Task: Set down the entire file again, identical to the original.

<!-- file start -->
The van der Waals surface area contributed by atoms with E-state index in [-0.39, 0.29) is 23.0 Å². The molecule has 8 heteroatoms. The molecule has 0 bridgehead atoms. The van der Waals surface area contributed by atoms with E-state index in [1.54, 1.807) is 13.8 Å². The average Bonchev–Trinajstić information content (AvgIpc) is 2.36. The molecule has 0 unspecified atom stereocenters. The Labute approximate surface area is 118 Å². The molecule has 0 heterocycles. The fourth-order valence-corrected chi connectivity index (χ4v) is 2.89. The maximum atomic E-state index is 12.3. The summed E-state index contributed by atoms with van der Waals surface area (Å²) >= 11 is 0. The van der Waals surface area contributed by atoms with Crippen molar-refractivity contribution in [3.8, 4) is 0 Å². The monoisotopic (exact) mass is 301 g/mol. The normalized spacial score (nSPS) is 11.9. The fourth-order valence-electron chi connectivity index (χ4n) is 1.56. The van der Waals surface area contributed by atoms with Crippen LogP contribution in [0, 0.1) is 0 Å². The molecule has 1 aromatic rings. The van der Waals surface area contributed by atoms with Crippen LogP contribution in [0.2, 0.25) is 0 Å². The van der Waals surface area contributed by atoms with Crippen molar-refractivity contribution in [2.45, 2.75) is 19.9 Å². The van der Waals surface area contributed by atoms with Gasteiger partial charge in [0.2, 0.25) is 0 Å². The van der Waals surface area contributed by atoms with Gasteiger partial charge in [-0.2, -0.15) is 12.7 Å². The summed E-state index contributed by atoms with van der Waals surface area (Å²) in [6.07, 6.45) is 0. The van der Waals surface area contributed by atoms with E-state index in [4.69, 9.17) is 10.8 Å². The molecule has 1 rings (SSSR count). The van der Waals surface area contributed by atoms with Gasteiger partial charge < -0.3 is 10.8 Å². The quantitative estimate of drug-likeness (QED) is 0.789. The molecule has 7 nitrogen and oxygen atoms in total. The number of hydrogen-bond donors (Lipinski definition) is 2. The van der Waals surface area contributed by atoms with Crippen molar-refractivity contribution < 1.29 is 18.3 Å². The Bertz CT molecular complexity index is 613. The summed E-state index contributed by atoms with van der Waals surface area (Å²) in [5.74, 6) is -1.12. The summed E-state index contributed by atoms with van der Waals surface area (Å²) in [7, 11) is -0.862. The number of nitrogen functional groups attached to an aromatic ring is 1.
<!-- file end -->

The van der Waals surface area contributed by atoms with E-state index in [-0.39, 0.29) is 23.0 Å². The molecule has 8 heteroatoms. The molecule has 0 bridgehead atoms. The van der Waals surface area contributed by atoms with E-state index in [1.54, 1.807) is 13.8 Å². The average Bonchev–Trinajstić information content (AvgIpc) is 2.36. The molecule has 0 unspecified atom stereocenters. The Labute approximate surface area is 118 Å². The molecule has 0 heterocycles. The fourth-order valence-corrected chi connectivity index (χ4v) is 2.89. The maximum atomic E-state index is 12.3. The summed E-state index contributed by atoms with van der Waals surface area (Å²) >= 11 is 0. The van der Waals surface area contributed by atoms with Crippen molar-refractivity contribution in [3.8, 4) is 0 Å². The monoisotopic (exact) mass is 301 g/mol. The normalized spacial score (nSPS) is 11.9. The fourth-order valence-electron chi connectivity index (χ4n) is 1.56. The van der Waals surface area contributed by atoms with Crippen LogP contribution in [0, 0.1) is 0 Å². The molecule has 1 aromatic rings. The van der Waals surface area contributed by atoms with Crippen LogP contribution in [0.2, 0.25) is 0 Å². The van der Waals surface area contributed by atoms with Crippen molar-refractivity contribution in [2.45, 2.75) is 19.9 Å². The van der Waals surface area contributed by atoms with Gasteiger partial charge in [0.2, 0.25) is 0 Å². The van der Waals surface area contributed by atoms with Gasteiger partial charge in [-0.2, -0.15) is 12.7 Å². The summed E-state index contributed by atoms with van der Waals surface area (Å²) in [6.07, 6.45) is 0. The van der Waals surface area contributed by atoms with E-state index in [4.69, 9.17) is 10.8 Å². The molecule has 1 rings (SSSR count). The van der Waals surface area contributed by atoms with Gasteiger partial charge < -0.3 is 10.8 Å². The quantitative estimate of drug-likeness (QED) is 0.789. The molecule has 7 nitrogen and oxygen atoms in total. The number of hydrogen-bond donors (Lipinski definition) is 2. The van der Waals surface area contributed by atoms with Crippen molar-refractivity contribution < 1.29 is 18.3 Å². The Bertz CT molecular complexity index is 613. The summed E-state index contributed by atoms with van der Waals surface area (Å²) in [5.74, 6) is -1.12. The summed E-state index contributed by atoms with van der Waals surface area (Å²) in [7, 11) is -0.862. The number of nitrogen functional groups attached to an aromatic ring is 1.